Muscle-flexing in Cape Town (with a Smile)
With an incidence of HIV in one hard-hit region of South Africa reaching 44 percent among young pregnant mothers, this part of the world is on the front lines of the public health response to HIV. At the HIV R4P conference in Cape Town on Tuesday, however, South African science minister Naledi Pandor wanted to let the world know her country was no longer a passive participant, content to supply trial volunteers while others did the research.
“We don’t want to be just clients any more,” she told an auditorium full of HIV experts from around the globe. Pandor wants to grow demand for the knowledge and effort South Africans have to offer to the AIDS response and better global public health, naming both mature research efforts such as the South African AIDS Vaccine Initiative and young local researchers being feted at the start of the HIV R4P congress. The country aims to fully establish itself as a platform for research and become a strategic public health partner—backing it up with resources, dollars and ideas, the minister says. “What do we do to reach the young people we’re not reaching? Perhaps the hip-hop-sounding name of this conference is something we should incorporate,” the minister quipped.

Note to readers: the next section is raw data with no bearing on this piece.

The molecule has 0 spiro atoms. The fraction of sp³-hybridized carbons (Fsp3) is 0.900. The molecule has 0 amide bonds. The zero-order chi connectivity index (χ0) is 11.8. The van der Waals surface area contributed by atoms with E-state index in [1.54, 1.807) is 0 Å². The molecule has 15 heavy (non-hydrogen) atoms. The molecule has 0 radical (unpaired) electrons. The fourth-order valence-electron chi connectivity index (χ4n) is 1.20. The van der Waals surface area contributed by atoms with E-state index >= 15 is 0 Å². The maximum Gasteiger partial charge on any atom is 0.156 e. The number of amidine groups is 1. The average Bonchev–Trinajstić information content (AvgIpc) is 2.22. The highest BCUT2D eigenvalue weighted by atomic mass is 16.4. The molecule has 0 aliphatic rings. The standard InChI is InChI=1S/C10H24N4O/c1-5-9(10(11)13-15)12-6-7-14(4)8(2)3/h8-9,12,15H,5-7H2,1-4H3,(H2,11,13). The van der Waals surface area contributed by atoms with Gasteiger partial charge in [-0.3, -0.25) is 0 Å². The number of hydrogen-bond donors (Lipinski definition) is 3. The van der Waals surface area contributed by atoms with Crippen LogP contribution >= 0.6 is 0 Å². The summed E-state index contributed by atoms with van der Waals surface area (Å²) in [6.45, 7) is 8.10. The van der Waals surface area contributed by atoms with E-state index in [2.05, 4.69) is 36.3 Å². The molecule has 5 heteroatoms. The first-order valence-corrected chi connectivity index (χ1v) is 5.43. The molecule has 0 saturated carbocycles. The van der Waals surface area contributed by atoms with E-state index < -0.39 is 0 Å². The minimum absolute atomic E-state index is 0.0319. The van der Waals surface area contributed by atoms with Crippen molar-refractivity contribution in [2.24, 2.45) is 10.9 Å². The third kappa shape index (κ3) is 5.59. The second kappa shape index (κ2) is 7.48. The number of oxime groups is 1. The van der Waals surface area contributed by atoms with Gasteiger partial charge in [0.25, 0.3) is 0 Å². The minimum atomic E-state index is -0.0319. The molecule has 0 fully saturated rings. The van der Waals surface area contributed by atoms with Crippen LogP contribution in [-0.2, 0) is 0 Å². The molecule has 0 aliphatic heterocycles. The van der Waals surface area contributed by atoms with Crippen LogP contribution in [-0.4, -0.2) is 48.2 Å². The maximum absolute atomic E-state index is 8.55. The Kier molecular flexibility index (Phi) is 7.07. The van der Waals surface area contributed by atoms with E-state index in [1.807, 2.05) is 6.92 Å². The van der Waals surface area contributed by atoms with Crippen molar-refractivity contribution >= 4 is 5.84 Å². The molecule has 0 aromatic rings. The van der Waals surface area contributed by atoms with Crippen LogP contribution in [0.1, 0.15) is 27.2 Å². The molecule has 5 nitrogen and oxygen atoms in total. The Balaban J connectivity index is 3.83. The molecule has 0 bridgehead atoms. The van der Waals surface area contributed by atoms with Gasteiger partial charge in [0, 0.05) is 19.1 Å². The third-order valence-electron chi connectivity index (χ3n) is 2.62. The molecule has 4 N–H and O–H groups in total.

Pandor described new data for treatment as prevention, emerging products for pre-exposure HIV prophylaxis, and a strong agenda promoting vaccine and cure research as lifting what was a ‘dismal picture’ for public health in South Africa at the beginning of the 1990s. Helen Rees, director of the Wits Reproductive Health and HIV Institute in Johannesburg, took up the message later in the day. “It’s the old idea of safari research,” she says, doing trials in Africa and publishing the results and reaping the benefit in the west. “It’s still an issue. We did an analysis recently looking at studies on child health. The predominant lead authors are still from the economic north even though many of the data sets are generated in the south.”
Anatoli Kamali, the Ugandan leader of the AIDS research unit in Entebbe, pointed to the 30 percent of abstracts and presentations at the Cape Town congress from African institutions as a step in the right direction. – Michael Dumiak